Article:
Monday, April 14, 2014

Bulletin 195 - early migrants

I need to take a break from Panama as spring migration is underway along the Texas coast.

In the latter half of March, I had a new hummingbird species in my yard, and not one but 2 individuals, as the plumages were different. The Calliope Hummingbird (Stellula calliope) at 3.25 inches in length is the smallest bird in North America. Both birds were juvenile males starting to molt to adult plumage. The first one had a long single red feather on the left side of his throat. Notice that the wings project beyond the tail. This is the fifth species of hummer in my yard!

Calliope Hummingbird - juvenile male
He stayed around for about 10 days and was replaced by a second bird. Notice he has a few central feathers sprouting, but nothing on the left side of his throat.

Calliope Hummingbird - juvenile male
I spent some time on the coast the last 2 weekends and picked up some migrants. The Hooded Warbler (Setophaga citrina) is very common. The male has the black hood and yellow face. 
Hooded Warbler - male

The female has just the outline of the black hood, but is still easy to identify.

Hooded Warbler - female
A perennial nemesis bird for me was the Yellow-throated Warbler (Setophaga dominica). It took several years before I saw one after starting photography, but this year, I have seen 2 already. Again, this black and white bird with bright yellow throat is an easy ID. The sexes are similar.

Yellow-throated Warbler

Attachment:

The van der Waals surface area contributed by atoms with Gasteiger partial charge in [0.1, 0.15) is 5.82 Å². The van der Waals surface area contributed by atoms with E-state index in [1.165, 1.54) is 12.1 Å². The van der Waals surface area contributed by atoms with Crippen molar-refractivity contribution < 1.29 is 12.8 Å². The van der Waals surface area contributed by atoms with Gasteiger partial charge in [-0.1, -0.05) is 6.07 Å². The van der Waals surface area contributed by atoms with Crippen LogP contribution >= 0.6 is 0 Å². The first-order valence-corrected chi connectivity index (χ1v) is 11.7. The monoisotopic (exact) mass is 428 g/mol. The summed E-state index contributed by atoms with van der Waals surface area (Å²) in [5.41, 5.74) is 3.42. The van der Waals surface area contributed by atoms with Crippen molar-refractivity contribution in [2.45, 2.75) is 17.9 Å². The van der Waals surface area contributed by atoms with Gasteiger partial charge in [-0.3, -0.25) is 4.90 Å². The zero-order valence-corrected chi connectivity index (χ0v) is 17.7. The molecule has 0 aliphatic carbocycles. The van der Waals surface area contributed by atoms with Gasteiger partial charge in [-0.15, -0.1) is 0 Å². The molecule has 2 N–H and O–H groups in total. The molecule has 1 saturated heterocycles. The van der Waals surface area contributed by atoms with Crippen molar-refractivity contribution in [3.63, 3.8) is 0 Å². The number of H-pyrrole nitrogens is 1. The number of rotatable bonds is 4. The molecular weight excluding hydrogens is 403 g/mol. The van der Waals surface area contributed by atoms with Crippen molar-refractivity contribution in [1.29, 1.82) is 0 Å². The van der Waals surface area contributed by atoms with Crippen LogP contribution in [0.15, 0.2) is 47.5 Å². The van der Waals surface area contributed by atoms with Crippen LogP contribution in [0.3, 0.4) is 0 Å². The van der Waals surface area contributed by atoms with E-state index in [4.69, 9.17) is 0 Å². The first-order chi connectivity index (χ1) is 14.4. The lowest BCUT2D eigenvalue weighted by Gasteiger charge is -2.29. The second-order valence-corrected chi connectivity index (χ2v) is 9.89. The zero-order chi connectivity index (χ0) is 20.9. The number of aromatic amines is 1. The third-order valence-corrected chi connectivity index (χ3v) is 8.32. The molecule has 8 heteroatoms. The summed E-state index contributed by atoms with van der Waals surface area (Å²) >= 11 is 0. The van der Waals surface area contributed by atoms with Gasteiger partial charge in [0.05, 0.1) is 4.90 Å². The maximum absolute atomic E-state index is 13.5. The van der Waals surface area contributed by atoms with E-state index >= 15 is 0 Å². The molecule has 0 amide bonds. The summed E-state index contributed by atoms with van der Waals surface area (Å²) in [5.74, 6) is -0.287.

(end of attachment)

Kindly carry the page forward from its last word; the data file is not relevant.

The Prothonotary Warbler (Prothonotaria citrea) is another favorite of mine. This bright yellow bird with a long bill and blue-gray wings is an easy ID. The sexes are similar, but the female is duller and has a more olive crown. This is the first one I am convinced is a male. This guy also gave us 10 minutes of photo enjoyment as he hung out at the drip at LaFitte's Cove.

Prothonotary Warbler - male
I also had my first beautiful male Summer Tanager (Piranga rubra).

Summer Tanager - male
I went to Bolivar Island twice last weekend attempting to see and photo a rare gull. I missed that gull both times, but did get some interesting photos of other birds. The most amazing was a pink plumaged gull. This is the Franklin's Gull (Larus pipixcan) in breeding plumage. Sibley's describes this bird as having a 'pink tinge'. Well this bird is not tinged, it is pink! The other ID mark is the white spots on wing tips.

Franklin's Gull - breeding

Here is one of the pair with Royal Terns and Laughing Gulls to show the contrast.

Franklin's Gull

The Least Tern (Sterna antillarum) at 9" long is the smallest tern. It is IDed by the yellow bill and white forehead.

Least Tern - breeding

On Bolivar Flats, the famous Houston Audubon shorebird location, I got photos of 2 small plovers. The Snowy Plover (Charadrius alexandrinus) is smaller at 6.25" in length.  It is IDed by the dark legs, thin bill, and black on forehead, behind eye and incomplete breastband. I had not noted the beige crown on this bird previously and it caught my eye in the field.

Snowy Plover - breeding

The slightly larger (7.25") Piping Plover (Charadrius melodius) has orange legs and bill. It has the black forehead and an almost complete breast band. However, the face is plain.

Piping Plover - breeding

An unusual sighting was an Osprey (Pandion haliaetus) sitting on the ground. It was a very windy day and he might have been trying to get out of the elements.


Lastly, some of you may know that Galveston Bay had an oil spill about a month ago when a ship collided with a barge in the fog. There were some oiled birds rescued and cleaned, but this White Pelican (Pelecanus erythrorhynchos) must have not been senn or escaped capture to clean him. He was at the Bolivar ferry landing.

White Pelican - oiled

Happy birding and photography,

David McDonald

photos copyright 2014 David McDonald

To have these trip reports sent to your email, please email me at the above address and ask to subscribe.

No comments: